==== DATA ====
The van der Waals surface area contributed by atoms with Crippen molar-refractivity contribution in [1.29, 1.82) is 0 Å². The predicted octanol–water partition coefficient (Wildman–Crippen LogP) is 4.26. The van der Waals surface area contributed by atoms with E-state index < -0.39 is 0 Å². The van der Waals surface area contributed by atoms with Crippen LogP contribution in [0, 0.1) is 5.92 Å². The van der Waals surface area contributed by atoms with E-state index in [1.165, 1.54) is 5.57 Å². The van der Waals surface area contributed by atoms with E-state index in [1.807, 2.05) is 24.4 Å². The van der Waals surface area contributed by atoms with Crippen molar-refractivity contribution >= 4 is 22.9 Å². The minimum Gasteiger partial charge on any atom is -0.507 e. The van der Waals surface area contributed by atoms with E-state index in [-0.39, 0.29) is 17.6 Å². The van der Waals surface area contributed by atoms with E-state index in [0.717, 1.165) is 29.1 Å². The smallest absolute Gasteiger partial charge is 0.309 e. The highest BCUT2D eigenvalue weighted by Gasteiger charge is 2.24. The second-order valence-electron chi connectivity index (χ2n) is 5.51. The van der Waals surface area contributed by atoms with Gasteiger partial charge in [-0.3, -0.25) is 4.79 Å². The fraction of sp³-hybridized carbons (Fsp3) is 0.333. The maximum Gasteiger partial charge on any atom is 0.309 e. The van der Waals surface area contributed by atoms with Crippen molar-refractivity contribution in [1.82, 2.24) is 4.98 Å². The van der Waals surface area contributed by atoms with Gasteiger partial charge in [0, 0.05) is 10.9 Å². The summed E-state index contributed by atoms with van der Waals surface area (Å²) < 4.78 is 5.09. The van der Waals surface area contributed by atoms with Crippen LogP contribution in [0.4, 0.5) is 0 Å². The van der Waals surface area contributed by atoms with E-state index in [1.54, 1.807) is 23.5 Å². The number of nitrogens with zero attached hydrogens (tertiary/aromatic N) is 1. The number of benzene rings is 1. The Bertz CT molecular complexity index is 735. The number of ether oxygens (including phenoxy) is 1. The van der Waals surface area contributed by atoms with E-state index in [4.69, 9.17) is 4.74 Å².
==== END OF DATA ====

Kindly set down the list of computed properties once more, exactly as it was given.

The van der Waals surface area contributed by atoms with Crippen molar-refractivity contribution in [1.29, 1.82) is 0 Å². The predicted octanol–water partition coefficient (Wildman–Crippen LogP) is 4.26. The van der Waals surface area contributed by atoms with E-state index < -0.39 is 0 Å². The van der Waals surface area contributed by atoms with Crippen LogP contribution in [0, 0.1) is 5.92 Å². The van der Waals surface area contributed by atoms with E-state index in [1.165, 1.54) is 5.57 Å². The van der Waals surface area contributed by atoms with E-state index in [1.807, 2.05) is 24.4 Å². The van der Waals surface area contributed by atoms with Crippen molar-refractivity contribution >= 4 is 22.9 Å². The minimum Gasteiger partial charge on any atom is -0.507 e. The van der Waals surface area contributed by atoms with E-state index in [-0.39, 0.29) is 17.6 Å². The van der Waals surface area contributed by atoms with E-state index in [0.717, 1.165) is 29.1 Å². The smallest absolute Gasteiger partial charge is 0.309 e. The highest BCUT2D eigenvalue weighted by Gasteiger charge is 2.24. The second-order valence-electron chi connectivity index (χ2n) is 5.51. The van der Waals surface area contributed by atoms with Gasteiger partial charge in [-0.3, -0.25) is 4.79 Å². The fraction of sp³-hybridized carbons (Fsp3) is 0.333. The maximum Gasteiger partial charge on any atom is 0.309 e. The van der Waals surface area contributed by atoms with Crippen molar-refractivity contribution in [1.82, 2.24) is 4.98 Å². The van der Waals surface area contributed by atoms with Gasteiger partial charge in [0, 0.05) is 10.9 Å². The summed E-state index contributed by atoms with van der Waals surface area (Å²) < 4.78 is 5.09. The van der Waals surface area contributed by atoms with Crippen LogP contribution in [0.4, 0.5) is 0 Å². The van der Waals surface area contributed by atoms with E-state index in [1.54, 1.807) is 23.5 Å². The number of nitrogens with zero attached hydrogens (tertiary/aromatic N) is 1. The number of benzene rings is 1. The Bertz CT molecular complexity index is 735. The number of ether oxygens (including phenoxy) is 1. The van der Waals surface area contributed by atoms with E-state index in [4.69, 9.17) is 4.74 Å².